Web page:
In a nearly empty locker room after Miami’s 91-79 loss to Milwaukee, Goran Dragic spoke softly to Tyler Johnson.
The game hadn’t gone well for Johnson, who started at the point Tuesday in place of injured Dragic and Beno Udrih. He finished with three points, shot 0 of 6 from the floor, and his only assist of the night came midway through the fourth quarter. The turnovers came earlier; Johnson picked up three in the second quarter as the Bucks pushed their lead to double digits.
“I played like [bleep],” Johnson said. “I played pretty bad. I just didn’t get the team in an offense. It wasn’t my best night, I’ll say that. But we’ve got [a game Wednesday].”
And that’s what Dragic tried to impress upon his teammate in the locker room as he mimicked Johnson’s jab step and sprint down the court with the ball. The conversation was one part technical, one part motivational, Johnson said.
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Dragic and Udrih won’t be back immediately, so Johnson will need to find a way to make things work. As Chris Bosh and Erik Spoelstra said afterward, injuries can’t be an excuse for more Heat losses. Instead, they’ll have to make do with an imperfect situation. Mario Chalmers, who was traded to Memphis in November, isn’t walking back into AmericanAirlines Arena.
“We’ve got a lot of young guys at the guard position,” Bosh said. “They have to learn. Sometimes that means turning the ball over. Hopefully everybody will learn from the mistakes being made and we can become a better team.”
Part of the learning curve for Johnson includes game management early in contests. He picked up two early fouls during Tuesday’s game, which he said made it difficult to find a rhythm. Unlike coming off the bench, which Johnson said allows him to “just fly around,” being a starter requires a different sort of patience.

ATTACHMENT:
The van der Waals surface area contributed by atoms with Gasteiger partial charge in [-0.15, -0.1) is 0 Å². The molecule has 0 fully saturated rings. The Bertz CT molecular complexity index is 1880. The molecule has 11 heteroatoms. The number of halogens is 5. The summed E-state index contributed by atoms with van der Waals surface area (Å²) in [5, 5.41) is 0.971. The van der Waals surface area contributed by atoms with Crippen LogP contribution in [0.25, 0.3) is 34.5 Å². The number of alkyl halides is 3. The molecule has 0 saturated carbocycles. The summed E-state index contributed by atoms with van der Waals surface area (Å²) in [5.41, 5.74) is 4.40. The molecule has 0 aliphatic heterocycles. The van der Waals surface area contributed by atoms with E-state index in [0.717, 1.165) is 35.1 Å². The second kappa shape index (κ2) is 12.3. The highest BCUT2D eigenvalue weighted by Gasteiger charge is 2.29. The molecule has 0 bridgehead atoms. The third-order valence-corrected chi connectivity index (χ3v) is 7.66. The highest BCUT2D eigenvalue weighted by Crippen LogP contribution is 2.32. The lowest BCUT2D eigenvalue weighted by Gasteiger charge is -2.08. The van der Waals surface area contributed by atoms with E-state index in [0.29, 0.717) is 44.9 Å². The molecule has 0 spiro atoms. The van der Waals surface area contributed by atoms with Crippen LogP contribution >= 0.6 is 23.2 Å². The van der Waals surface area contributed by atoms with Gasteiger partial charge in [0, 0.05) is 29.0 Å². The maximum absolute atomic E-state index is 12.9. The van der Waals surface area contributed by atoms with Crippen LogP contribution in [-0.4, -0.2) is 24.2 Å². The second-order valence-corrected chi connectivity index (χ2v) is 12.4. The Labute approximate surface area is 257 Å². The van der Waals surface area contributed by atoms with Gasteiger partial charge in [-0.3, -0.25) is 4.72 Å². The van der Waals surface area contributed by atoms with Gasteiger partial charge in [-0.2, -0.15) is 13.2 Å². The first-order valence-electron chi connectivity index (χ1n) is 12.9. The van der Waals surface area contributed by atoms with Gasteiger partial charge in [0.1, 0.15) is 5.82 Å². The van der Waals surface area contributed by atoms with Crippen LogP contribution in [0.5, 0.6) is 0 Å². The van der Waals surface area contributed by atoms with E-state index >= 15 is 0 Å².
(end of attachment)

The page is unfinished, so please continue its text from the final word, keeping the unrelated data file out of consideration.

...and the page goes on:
Yet while the Heat’s offensive inefficiency might appear to rest largely on Johnson, he certainly didn’t catch any breaks. Early in the third quarter, Johnson found Dwyane Wade wide open for a corner three. The shot clanked off the rim.
On a night when his team shot 36.5 percent and 22.7 percent from three-point range, Johnson still took responsibility for the team’s offensive slump. Even after a second half in which Johnson recorded no turnovers, he declined to say he’d gotten more comfortable or that he better ran the offense as the game progressed.
“No, tonight wasn’t that night,” Johnson said. “I thought we did a better job of moving it in the second half, but you know we were already too far out of sync. A lot of that was on me early, not getting us into what we’re supposed to do. It was my fault.”
Johnson’s past few games suggest Tuesday’s lack of contribution might be an outlier. Prior to the Heat’s game against the Bucks, Johnson scored in double digits in three of his past four games, and he recorded a 1.9:1 assist-to-turnover ratio.
Udrih is likely out until Friday’s game against the Raptors or Monday’s contest with the Bulls. That means Johnson should earn at least one more day, one more city, one more start.
“It’s a blessing,” Johnson said. “It’s a great thing, because you don’t have too much time to think about games like this. You’ve got a tough one tomorrow, so you’ve kinda got to flush and be done with it. Go back at it tomorrow.”